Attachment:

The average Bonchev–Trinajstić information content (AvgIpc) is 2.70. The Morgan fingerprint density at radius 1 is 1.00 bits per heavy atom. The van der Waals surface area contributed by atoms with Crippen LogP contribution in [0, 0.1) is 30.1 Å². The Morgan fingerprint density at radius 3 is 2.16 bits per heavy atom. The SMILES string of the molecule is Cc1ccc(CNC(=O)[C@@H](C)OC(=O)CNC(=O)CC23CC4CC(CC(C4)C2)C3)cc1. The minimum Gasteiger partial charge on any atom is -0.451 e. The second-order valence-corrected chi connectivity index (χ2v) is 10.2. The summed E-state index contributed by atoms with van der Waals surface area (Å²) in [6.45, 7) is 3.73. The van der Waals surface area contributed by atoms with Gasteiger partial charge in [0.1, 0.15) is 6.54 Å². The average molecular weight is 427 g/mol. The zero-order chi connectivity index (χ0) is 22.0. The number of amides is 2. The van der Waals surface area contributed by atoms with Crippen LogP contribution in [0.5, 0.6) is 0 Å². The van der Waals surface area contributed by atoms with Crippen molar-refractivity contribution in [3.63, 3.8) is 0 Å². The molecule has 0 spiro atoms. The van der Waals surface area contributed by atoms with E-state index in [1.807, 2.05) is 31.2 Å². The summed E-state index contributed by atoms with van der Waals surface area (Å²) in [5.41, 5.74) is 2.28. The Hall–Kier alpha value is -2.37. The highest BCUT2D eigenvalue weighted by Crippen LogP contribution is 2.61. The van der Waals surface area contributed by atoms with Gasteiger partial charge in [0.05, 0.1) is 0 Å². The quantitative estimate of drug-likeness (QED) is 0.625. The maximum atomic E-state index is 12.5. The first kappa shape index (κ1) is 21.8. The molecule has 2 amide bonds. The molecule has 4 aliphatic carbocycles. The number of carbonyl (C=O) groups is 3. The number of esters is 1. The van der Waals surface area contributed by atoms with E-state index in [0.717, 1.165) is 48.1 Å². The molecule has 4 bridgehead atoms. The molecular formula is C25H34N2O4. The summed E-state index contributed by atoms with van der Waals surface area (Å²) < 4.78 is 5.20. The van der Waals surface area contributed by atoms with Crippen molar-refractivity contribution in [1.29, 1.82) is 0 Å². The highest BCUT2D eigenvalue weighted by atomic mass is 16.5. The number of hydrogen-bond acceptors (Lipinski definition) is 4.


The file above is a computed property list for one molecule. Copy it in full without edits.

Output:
The average Bonchev–Trinajstić information content (AvgIpc) is 2.70. The Morgan fingerprint density at radius 1 is 1.00 bits per heavy atom. The van der Waals surface area contributed by atoms with Crippen LogP contribution in [0, 0.1) is 30.1 Å². The Morgan fingerprint density at radius 3 is 2.16 bits per heavy atom. The SMILES string of the molecule is Cc1ccc(CNC(=O)[C@@H](C)OC(=O)CNC(=O)CC23CC4CC(CC(C4)C2)C3)cc1. The minimum Gasteiger partial charge on any atom is -0.451 e. The second-order valence-corrected chi connectivity index (χ2v) is 10.2. The summed E-state index contributed by atoms with van der Waals surface area (Å²) in [6.45, 7) is 3.73. The van der Waals surface area contributed by atoms with Gasteiger partial charge in [0.1, 0.15) is 6.54 Å². The average molecular weight is 427 g/mol. The zero-order chi connectivity index (χ0) is 22.0. The number of amides is 2. The van der Waals surface area contributed by atoms with Crippen LogP contribution in [0.5, 0.6) is 0 Å². The van der Waals surface area contributed by atoms with Crippen molar-refractivity contribution in [3.63, 3.8) is 0 Å². The molecule has 0 spiro atoms. The van der Waals surface area contributed by atoms with E-state index in [1.807, 2.05) is 31.2 Å². The summed E-state index contributed by atoms with van der Waals surface area (Å²) in [5.41, 5.74) is 2.28. The Hall–Kier alpha value is -2.37. The highest BCUT2D eigenvalue weighted by Crippen LogP contribution is 2.61. The van der Waals surface area contributed by atoms with Gasteiger partial charge in [0.05, 0.1) is 0 Å². The quantitative estimate of drug-likeness (QED) is 0.625. The maximum atomic E-state index is 12.5. The first kappa shape index (κ1) is 21.8. The molecule has 2 amide bonds. The molecule has 4 aliphatic carbocycles. The number of carbonyl (C=O) groups is 3. The number of esters is 1. The van der Waals surface area contributed by atoms with E-state index in [0.717, 1.165) is 48.1 Å². The molecule has 4 bridgehead atoms. The molecular formula is C25H34N2O4. The summed E-state index contributed by atoms with van der Waals surface area (Å²) < 4.78 is 5.20. The van der Waals surface area contributed by atoms with Crippen molar-refractivity contribution in [1.29, 1.82) is 0 Å². The highest BCUT2D eigenvalue weighted by atomic mass is 16.5. The number of hydrogen-bond acceptors (Lipinski definition) is 4.